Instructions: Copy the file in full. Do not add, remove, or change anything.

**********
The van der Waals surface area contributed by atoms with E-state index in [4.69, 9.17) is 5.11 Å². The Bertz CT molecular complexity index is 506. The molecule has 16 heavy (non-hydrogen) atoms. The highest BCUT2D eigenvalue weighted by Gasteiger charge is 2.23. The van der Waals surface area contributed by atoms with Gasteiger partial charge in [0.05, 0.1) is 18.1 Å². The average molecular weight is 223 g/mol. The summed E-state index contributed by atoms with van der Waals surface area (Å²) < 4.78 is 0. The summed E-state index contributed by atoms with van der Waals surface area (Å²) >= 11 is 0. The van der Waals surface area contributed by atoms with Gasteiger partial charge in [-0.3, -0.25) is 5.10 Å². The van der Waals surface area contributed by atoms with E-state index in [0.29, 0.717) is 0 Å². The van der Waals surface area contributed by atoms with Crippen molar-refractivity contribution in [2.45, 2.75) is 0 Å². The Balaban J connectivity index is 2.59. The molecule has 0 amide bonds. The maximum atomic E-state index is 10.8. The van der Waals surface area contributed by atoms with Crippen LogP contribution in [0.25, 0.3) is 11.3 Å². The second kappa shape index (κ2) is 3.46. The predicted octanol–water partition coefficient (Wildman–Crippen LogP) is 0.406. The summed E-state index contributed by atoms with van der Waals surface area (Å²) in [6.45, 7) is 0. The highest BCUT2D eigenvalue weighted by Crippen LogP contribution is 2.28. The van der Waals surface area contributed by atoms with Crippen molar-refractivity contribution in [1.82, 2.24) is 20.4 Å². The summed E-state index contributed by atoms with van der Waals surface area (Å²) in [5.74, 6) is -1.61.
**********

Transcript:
The van der Waals surface area contributed by atoms with E-state index in [4.69, 9.17) is 5.11 Å². The Bertz CT molecular complexity index is 506. The molecule has 16 heavy (non-hydrogen) atoms. The highest BCUT2D eigenvalue weighted by Gasteiger charge is 2.23. The van der Waals surface area contributed by atoms with Gasteiger partial charge in [0.05, 0.1) is 18.1 Å². The average molecular weight is 223 g/mol. The summed E-state index contributed by atoms with van der Waals surface area (Å²) < 4.78 is 0. The summed E-state index contributed by atoms with van der Waals surface area (Å²) >= 11 is 0. The van der Waals surface area contributed by atoms with Gasteiger partial charge in [-0.3, -0.25) is 5.10 Å². The van der Waals surface area contributed by atoms with E-state index in [0.29, 0.717) is 0 Å². The van der Waals surface area contributed by atoms with Crippen molar-refractivity contribution in [2.45, 2.75) is 0 Å². The Balaban J connectivity index is 2.59. The molecule has 0 amide bonds. The maximum atomic E-state index is 10.8. The van der Waals surface area contributed by atoms with Crippen LogP contribution in [0.25, 0.3) is 11.3 Å². The second kappa shape index (κ2) is 3.46. The predicted octanol–water partition coefficient (Wildman–Crippen LogP) is 0.406. The summed E-state index contributed by atoms with van der Waals surface area (Å²) in [6.45, 7) is 0. The highest BCUT2D eigenvalue weighted by Crippen LogP contribution is 2.28. The van der Waals surface area contributed by atoms with Crippen molar-refractivity contribution in [1.82, 2.24) is 20.4 Å². The summed E-state index contributed by atoms with van der Waals surface area (Å²) in [5.74, 6) is -1.61.